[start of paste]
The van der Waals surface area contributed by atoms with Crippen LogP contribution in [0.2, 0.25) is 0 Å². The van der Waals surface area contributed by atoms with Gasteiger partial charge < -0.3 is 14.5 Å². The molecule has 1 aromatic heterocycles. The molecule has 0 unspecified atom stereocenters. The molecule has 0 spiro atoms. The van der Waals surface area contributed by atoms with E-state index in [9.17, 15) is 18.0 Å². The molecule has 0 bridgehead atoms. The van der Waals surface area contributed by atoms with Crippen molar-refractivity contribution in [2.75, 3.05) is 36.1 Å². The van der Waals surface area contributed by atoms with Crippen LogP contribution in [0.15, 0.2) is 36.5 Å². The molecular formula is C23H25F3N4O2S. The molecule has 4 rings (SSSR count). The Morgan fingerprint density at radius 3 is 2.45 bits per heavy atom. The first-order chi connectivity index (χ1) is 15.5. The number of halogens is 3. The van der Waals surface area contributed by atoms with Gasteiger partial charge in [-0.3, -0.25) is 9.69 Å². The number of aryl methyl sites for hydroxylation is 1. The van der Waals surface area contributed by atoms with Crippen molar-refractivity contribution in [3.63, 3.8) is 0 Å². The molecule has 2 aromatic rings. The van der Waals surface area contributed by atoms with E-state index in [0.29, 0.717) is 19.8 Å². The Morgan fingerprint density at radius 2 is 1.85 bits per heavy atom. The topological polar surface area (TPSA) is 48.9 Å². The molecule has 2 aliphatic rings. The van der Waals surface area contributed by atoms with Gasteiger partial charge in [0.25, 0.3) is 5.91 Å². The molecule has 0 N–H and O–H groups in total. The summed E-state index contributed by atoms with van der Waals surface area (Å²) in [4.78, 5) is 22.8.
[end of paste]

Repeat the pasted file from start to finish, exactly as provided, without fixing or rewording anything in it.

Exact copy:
The van der Waals surface area contributed by atoms with Crippen LogP contribution in [0.2, 0.25) is 0 Å². The van der Waals surface area contributed by atoms with Gasteiger partial charge < -0.3 is 14.5 Å². The molecule has 1 aromatic heterocycles. The molecule has 0 unspecified atom stereocenters. The molecule has 0 spiro atoms. The van der Waals surface area contributed by atoms with E-state index in [9.17, 15) is 18.0 Å². The molecule has 0 bridgehead atoms. The van der Waals surface area contributed by atoms with Crippen molar-refractivity contribution in [2.75, 3.05) is 36.1 Å². The van der Waals surface area contributed by atoms with Crippen LogP contribution in [0.15, 0.2) is 36.5 Å². The molecular formula is C23H25F3N4O2S. The molecule has 4 rings (SSSR count). The Morgan fingerprint density at radius 3 is 2.45 bits per heavy atom. The first-order chi connectivity index (χ1) is 15.5. The number of halogens is 3. The van der Waals surface area contributed by atoms with Gasteiger partial charge in [-0.3, -0.25) is 9.69 Å². The number of aryl methyl sites for hydroxylation is 1. The van der Waals surface area contributed by atoms with Crippen molar-refractivity contribution in [3.63, 3.8) is 0 Å². The molecule has 2 aromatic rings. The van der Waals surface area contributed by atoms with E-state index in [0.29, 0.717) is 19.8 Å². The Morgan fingerprint density at radius 2 is 1.85 bits per heavy atom. The topological polar surface area (TPSA) is 48.9 Å². The molecule has 2 aliphatic rings. The van der Waals surface area contributed by atoms with Gasteiger partial charge in [0.25, 0.3) is 5.91 Å². The molecule has 0 N–H and O–H groups in total. The summed E-state index contributed by atoms with van der Waals surface area (Å²) in [4.78, 5) is 22.8.